From the reviews of the first edition:

"... Many entries cover various aspects of voting, regulation, and government subsidy programs. Additional entries on al-Qaeda, blackmail, the medieval church, and women's suffrage reflect the wide-ranging interests of public-choice researchers. The writing, as nontechnical as possible, makes the encyclopedia accessible to readers in many disciplines. Summing Up: Recommended. Undergraduates and higher."
(L. M. Stuart, Choice, June 2004)

"The Encyclopedia of Public Choice will surely prove to be a major sourcework for students and scholars working in public choice and related areas. Professors Rowley and Schneider are major contributors to the public choice literature, and they have combined their talents and insights in this project to produce a work on public choice that will rank as a classic in the field. The coverage of subject matter is extensive and excellent, the individual contributors are well known scholars in the field, and these men and women have framed their papers not simply as surveys of a particular aspect of public choice theory or practice but as original contributions in their own right. My hat is off to the editors for a job well done."
(Robert D. Tollison, Professor of Economics, University of Mississippi)
"The Encyclopedia of Public Choice is a welcome addition to a literature that has grown by leaps and bounds over the past half century. Containing scores of carefully chosen concept entries, longer essays and autobiographies contributed by and about the field's founding fathers as well as several generations of younger scholars who have guided public choice into the intellectual mainstream, the Encyclopedia not only summarizes the major strides already taken by researchers working at the intersection of economics and political science, but breaks new ground in applying public choice reasoning to current events as diverse as corporate accounting scandals, globalization and terrorism. Monumental in conception and written in a lively and accessible style, the Encyclopedia is an authoritative and comprehensive point of entry into a fertile research program that illuminates human behavior in a variety of non-market settings, such as committees, bureaucracies, legislatures and clubs, where collective action necessarily displaces individual action. The Encyclopedia of Public Choice promises to become a reference work of lasting value for students of economics, sociology and political science, academicians, policymakers and observers of the public policy process. At long last, in the editorial team of Charles Rowley and Friedrich Schneider, public choice has its Samuel Johnson."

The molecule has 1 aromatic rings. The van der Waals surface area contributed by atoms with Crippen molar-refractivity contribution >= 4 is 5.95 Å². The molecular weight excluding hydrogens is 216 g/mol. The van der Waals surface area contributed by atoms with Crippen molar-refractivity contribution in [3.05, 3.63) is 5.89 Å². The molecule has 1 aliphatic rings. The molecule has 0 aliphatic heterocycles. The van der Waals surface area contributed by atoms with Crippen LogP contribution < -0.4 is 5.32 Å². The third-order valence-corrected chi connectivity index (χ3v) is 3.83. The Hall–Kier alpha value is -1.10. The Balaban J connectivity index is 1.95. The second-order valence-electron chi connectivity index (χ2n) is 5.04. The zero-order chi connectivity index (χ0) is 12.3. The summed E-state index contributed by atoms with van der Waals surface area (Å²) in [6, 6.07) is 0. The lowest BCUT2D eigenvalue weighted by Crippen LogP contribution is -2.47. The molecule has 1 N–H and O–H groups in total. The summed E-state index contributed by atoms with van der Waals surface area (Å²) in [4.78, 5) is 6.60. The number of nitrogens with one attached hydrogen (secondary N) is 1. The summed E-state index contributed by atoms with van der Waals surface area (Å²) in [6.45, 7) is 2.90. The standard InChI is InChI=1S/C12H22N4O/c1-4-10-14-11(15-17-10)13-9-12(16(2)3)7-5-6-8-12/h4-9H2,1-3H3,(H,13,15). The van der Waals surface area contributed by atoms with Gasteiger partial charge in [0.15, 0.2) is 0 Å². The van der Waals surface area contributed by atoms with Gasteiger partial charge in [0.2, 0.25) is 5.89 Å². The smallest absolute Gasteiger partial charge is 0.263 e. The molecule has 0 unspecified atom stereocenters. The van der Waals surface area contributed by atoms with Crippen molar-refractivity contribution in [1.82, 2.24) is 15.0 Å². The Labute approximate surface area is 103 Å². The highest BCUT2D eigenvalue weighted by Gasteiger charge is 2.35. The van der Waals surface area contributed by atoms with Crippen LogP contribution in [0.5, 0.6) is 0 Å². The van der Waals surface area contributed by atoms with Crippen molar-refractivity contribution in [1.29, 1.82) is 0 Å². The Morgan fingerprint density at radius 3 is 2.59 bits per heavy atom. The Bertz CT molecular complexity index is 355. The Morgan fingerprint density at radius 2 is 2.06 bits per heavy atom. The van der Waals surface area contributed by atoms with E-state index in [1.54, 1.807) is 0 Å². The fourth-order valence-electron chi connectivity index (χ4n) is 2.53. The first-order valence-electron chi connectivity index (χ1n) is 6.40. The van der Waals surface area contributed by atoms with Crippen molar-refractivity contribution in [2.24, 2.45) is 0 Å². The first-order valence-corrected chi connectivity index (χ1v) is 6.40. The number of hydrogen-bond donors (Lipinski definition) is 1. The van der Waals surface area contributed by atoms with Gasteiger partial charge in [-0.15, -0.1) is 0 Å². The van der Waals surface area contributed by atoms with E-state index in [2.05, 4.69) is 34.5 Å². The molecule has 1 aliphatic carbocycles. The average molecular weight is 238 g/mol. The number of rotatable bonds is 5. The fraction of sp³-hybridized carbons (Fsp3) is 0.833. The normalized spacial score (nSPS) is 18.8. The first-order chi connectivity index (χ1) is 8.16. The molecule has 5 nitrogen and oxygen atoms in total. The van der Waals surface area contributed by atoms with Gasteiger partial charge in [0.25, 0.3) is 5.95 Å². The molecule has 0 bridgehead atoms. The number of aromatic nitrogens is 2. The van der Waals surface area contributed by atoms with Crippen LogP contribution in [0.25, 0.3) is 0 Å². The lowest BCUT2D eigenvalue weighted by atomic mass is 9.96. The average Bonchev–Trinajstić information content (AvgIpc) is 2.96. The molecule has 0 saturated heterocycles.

(William F. Shughart II, University of Mississippi, senior editor of The Elgar Companion to Public Choice (Edward Elgar, 2001)

"Those who teach the history of economic thought should find the biographies valuable. Students in my international trade class for advanced undergrads and graduate students from law and public policy ... appreciate Hillman's essays on trade policy. ... these are good essays to bring balance to courses and contain excellent references for term papers. ... as a reference for libraries and people looking for an introduction to the main concepts of the field, the two-volume set is very useful ... ." (Edward Tower, Public Choice, 2006)

"This two-volume review of the public-choice tradition is written by a set of esteemed authors, many of whom can be considered the foremost experts on the topics on which they write ... . All in all, a good book to have in your library for casual perusal and to check up specifics." (Keith Dowding, Political Studies Review, Vol. 2 (3), 2004)